Three questions for Paulo Antunes, Siemens Energy Application Manager

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Friday, 22 March 2019 11: 35

TI Safe - The industry of the future requires that companies are increasingly interconnected. In your assessment, what are the main risks of digitizing power grids and how can they be mitigated?

Paulo Antunes - We are really experiencing the Internet of Energy (IoE) revolution, in which we see more and more connected power devices in cloud systems, as well as a huge array of protection equipment accessible through LANs (Local Area Network of local area). Companies do this in order to extract value from the information on these devices so they can be more efficient and competitive. However, the more devices connected, the greater the exposure surface and hence the greater the risk of cyber attacks. That's why cyber security is so important to the IoE revolution, because all this technology will only gain scale if people rely on this system if it is secure.

There are several risks involved in power systems, the most dangerous of which are related to the possibility of someone taking remote control of a substation or power plant. And, thus, act to carry out a wide shutdown in the electric power supply. Like the recent blackout Venezuela, due to failure in the hydroelectric Guri, that supplies almost 80% of the country. President Nicolás Maduro attributed the lack of electricity supply to a cyber attack (still unproven). There is also the classic case in Ukraine in which a blackout officially awarded by the US Department of Homeland Security for hacking attack.

At Siemens, we consider that an energy system requires a holistic approach, including:

  • Safety equipment and systems
  • People trained in cyber security
  • Appropriate processes for control and use of cyber security technologies.

The solution depends on each installation and client. We understand that there is no single answer. Thus, the phases of a project go through:

  • Infrastructure evaluation of the energy automation system
  • Implementation of security measures
  • Maintaining cybersecurity over time

Siemens is very attentive to this issue and about a year ago signed a document called Charter of Trust, together with several multinational companies. In this document, there is a commitment to cybersecurity to be on the agenda of CEOs and core of enterprises, with 10 principles for a more secure digital world. More information is available on the website:

TI Safe - How can reliable and robust power automation networks be architected in this advanced manufacturing scenario?

Paulo Antunes - Siemens makes use of the international standard IEC-62433 to define the safety mechanisms of its electrical energy automation projects. This standard defines how protection and deployment of such systems should be made. We also use the principle of in-depth defense in defining a secure system, the principle of secure design in the definition of network topology and architecture, and the principle of least privilege in defining the roles of users in the system. To achieve the required level of security, we have combined a number of security measures. They are applied according to the reality of each company and in a way not to interfere in critical telegrams used, for example GOOSE:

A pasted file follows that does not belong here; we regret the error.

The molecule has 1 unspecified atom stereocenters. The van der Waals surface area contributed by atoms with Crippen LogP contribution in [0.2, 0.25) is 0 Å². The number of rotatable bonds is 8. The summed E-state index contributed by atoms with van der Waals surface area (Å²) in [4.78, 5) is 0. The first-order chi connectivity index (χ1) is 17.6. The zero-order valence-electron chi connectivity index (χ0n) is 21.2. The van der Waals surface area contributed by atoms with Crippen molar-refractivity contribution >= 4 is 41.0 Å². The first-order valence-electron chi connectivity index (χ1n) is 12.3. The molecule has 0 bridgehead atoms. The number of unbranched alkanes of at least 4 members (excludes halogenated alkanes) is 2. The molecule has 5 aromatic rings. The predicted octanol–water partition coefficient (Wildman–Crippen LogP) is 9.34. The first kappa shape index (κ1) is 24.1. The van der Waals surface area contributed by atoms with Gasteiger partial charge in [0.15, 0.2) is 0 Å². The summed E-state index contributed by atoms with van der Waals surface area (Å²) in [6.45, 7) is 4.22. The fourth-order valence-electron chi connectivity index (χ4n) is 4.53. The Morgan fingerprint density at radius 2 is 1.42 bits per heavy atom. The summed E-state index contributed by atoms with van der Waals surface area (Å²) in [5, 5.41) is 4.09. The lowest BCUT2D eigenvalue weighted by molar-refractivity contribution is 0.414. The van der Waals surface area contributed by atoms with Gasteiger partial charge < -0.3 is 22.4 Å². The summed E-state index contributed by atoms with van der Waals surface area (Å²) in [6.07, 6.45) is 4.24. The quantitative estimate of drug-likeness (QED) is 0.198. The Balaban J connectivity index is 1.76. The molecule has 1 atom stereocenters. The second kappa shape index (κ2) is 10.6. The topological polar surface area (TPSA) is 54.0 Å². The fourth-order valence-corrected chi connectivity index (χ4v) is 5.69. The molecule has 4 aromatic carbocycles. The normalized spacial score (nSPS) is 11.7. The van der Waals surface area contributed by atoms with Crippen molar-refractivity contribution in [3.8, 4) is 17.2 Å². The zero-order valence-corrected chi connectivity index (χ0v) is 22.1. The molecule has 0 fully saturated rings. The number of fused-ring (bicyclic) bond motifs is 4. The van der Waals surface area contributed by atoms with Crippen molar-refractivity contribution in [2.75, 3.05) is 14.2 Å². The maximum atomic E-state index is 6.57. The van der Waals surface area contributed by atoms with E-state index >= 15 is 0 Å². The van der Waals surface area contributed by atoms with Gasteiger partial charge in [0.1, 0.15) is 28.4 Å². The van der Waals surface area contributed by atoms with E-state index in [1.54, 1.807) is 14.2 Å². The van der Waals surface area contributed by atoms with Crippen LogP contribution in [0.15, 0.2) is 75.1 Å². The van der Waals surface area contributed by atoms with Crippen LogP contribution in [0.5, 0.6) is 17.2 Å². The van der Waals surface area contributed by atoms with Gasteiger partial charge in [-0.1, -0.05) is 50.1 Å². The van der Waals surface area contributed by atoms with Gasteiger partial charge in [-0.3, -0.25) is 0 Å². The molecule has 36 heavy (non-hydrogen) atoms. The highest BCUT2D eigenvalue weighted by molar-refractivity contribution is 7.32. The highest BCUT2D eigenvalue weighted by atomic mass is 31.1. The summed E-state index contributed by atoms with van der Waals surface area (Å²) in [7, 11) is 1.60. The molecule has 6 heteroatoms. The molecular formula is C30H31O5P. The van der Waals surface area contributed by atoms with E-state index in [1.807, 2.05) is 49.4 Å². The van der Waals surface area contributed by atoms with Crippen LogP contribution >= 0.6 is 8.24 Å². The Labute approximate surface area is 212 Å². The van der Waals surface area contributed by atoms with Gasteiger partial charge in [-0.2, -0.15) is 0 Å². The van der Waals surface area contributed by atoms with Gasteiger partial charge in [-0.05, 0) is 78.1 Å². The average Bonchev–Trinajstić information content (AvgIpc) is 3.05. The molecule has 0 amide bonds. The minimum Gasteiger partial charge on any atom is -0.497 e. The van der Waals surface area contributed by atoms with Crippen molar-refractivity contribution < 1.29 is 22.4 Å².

Access control and credential management

  • Logging
  • Hardening
  • Patching
  • Malware protection
  • Secure Remote Access

Our products are being developed with a number of embedded cyber security features, such as:

  • RBAC - Role-based access control with central user management.
  • Logging with cyber security central alert management
  • Digitally signed firmware with crypto-chip usage
  • Encryption in protocols for sensitive information traffic
  • Safe storage of sensitive information inside the equipment

Thus, we immediately address two points of our holistic approach:

  • Secure equipment
  • Appropriate processes for using cyber security technologies

TI Safe - How does the automatic cyber security checking tool of Siemens Power Automation Systems work?

Paulo Antunes - The tool we use is called Siesta (Siemens Extensible Security Testing Appliance). It is a solution that supports us in the execution of projects and can be applied in the following phases:

  • Infrastructure evaluation of the energy automation system
  • Implementation and confirmation of security measures

The solution has a number of built-in routines, which tests the existing system against standards and implements best practices for configuring equipment to detect vulnerabilities and configuration errors in solution components. The result is a report in "Farol" format, classifying the level of problems found in red / yellow / green. This serves as a basis for defining the security measures that must be applied to ensure cyber risk mitigation in critical energy infrastructures.

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